Creating the Connection to Intention


Intention speaks softly.

Unless we listen, really stop and listen, it will be lost in the noise. Shouted down by our impulsive, learned responses.

It is the voice of a wise friend.

Calling you to be the person you hoped you could be.

The person you can be.

Calling you to a bigger story.

Intention stands in the gap between the stimulus and our response, asking the important questions.

Is this what you really want?

Will this thing you are about to do really meet your needs?

Does this action reflect your values?

Intention is present in every area of our lives. It speaks to every choice, every word, every promise.

Even when we’ve lost touch with our true intention, it waits. Ready to guide us again if we will quiet our minds and listen to our hearts.

When we resist our true intention it creates tension. Something inside knows we are moving away from the thing we want most. We are leaving the path we know will lead us closer to home. We may experience this tension in our body, in the emotions of regret, shame or guilt, and in the form of difficult consequences.

When we listen to our true intention we may not get the immediate result our fear, anger or frustration demanded. We are taking a longer term view and considering the impact on our character and the more important goals we have set for our lives. This can be very hard to do because it often means acknowledging the emotion or pain that is in our face and yet choosing to take a different path in spite of the strong pull of our instincts.

Intention is present in organizations and in leadership. It speaks to our priorities, our decisions, and our actions.

Imagine if we thought about the true intentions for the organization in the same way we do our personal lives. Is it possible that we feel most connected in our work when the organization’s intentions align closely with our own true intentions? Mission statements and core values should be more than window dressing. They should represent the true intentions of the organization and be the guide for the thousands of interactions and decisions that take place every day.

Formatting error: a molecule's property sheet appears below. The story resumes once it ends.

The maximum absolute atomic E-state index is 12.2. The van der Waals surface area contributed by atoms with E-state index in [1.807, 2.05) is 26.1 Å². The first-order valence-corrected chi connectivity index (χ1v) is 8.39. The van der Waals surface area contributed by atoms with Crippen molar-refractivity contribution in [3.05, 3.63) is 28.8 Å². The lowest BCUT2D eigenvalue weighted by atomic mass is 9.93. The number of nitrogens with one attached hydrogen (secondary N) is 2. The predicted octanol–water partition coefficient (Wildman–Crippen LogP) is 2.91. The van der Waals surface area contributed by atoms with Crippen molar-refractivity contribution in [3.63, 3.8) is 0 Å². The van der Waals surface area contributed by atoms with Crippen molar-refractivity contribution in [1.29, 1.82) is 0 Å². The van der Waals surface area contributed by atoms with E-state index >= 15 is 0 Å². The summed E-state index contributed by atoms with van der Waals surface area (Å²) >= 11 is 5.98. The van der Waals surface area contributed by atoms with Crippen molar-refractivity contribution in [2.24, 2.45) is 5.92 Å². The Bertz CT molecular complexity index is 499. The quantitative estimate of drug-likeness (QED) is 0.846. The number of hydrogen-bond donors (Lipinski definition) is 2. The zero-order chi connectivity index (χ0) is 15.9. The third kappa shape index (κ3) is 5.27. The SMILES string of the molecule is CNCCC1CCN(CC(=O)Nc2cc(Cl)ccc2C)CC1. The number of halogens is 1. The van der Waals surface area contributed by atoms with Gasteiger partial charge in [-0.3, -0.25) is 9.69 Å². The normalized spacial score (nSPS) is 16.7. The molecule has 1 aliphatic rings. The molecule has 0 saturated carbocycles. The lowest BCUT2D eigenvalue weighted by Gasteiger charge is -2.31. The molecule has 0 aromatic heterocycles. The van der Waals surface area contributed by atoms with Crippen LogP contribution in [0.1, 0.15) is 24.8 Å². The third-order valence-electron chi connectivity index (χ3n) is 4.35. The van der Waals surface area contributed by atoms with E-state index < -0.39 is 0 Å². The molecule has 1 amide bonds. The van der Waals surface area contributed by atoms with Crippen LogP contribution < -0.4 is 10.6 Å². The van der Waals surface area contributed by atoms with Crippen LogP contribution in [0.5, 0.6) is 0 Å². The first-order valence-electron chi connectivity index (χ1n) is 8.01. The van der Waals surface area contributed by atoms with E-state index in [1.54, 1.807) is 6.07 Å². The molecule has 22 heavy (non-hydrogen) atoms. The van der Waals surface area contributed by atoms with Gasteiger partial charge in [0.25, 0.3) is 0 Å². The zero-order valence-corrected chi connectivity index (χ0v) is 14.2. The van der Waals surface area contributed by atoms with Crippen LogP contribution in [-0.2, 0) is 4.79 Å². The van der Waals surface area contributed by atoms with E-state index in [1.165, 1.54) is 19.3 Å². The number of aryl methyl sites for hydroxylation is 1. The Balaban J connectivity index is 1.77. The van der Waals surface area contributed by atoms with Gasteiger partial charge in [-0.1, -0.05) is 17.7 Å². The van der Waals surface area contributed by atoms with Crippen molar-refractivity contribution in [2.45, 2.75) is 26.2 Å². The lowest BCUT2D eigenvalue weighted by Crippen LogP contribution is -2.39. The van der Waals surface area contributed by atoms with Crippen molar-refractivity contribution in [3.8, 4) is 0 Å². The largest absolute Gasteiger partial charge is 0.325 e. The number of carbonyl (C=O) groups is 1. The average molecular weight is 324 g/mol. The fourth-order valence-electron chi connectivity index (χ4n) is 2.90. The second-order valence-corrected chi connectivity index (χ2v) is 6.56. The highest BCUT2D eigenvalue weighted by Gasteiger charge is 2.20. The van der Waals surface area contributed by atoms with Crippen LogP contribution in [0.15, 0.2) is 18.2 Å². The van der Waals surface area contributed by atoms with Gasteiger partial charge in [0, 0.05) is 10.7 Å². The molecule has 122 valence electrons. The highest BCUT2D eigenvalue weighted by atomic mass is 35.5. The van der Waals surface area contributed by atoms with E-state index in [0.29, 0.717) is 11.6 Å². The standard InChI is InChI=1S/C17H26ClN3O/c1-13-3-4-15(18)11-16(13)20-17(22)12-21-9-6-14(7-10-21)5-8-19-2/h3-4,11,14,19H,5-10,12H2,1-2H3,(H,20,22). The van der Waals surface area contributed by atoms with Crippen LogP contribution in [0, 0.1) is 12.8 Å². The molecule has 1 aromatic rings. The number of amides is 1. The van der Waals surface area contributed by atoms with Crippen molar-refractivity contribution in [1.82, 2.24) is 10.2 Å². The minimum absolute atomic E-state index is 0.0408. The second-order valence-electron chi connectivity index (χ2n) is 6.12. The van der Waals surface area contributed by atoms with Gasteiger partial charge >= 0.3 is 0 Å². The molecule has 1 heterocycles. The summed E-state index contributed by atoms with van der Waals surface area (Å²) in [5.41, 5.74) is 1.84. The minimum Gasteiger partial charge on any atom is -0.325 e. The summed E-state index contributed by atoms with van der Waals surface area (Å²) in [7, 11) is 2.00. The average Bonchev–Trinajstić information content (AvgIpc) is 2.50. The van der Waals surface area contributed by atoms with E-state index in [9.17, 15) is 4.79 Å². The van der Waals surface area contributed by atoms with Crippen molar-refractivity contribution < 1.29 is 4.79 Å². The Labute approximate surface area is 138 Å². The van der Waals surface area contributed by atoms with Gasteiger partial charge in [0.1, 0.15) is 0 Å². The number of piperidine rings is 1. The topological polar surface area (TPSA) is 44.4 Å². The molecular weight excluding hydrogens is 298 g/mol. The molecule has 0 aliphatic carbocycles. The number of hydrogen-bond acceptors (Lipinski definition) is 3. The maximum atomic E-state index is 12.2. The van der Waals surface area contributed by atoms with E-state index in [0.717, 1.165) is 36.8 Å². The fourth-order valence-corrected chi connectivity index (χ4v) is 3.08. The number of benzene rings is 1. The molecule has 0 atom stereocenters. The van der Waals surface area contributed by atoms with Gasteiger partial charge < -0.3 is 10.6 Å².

Is this what we really want?

Will this option really help us meet our long-term goals?

Does this action reflect our mission and values?

Imagine if we approached leadership as the practice of regularly acting from our true intentions and encouraging others to do the same.

So how do we discover our true intentions?

For most of us they follow our deepest human needs.

For example:








As we know from our own experience, there are many healthy and unhealthy ways we can try to satisfy these needs.

Discovering our true intention is the act of reaching beyond the immediate reaction or emotion to consider how we can respond in a way that moves us closer to really meeting the deeper need that is being called upon. We are seeking to act in alignment with the principles that will guide us towards success, towards the person we want to be in our own eyes and for the people we care about.

Side note – most of the products or services our organizations create are linked to and/or marketed towards meeting these needs. Isn’t that just a bit ironic given that many organizations fail to act on those same needs when looking inward?

Many of the problems we experience as leaders and in organizations occur when these needs are not acknowledged or when we create an environment that encourages these needs to be met in ways that provide only a short-term substitute.

We all know the stories. It’s fairly common to see this acted out in our own workplace or in the news.

So now the question.

Are you connecting to your true intentions?

How about your organization?

It takes awareness.

It takes practice.

It takes patience.

It takes courage.

It takes you on an inner journey that will change the course of your outer journey.





    1. Thank you! Glad you liked it. I hope readers found it encouraging.


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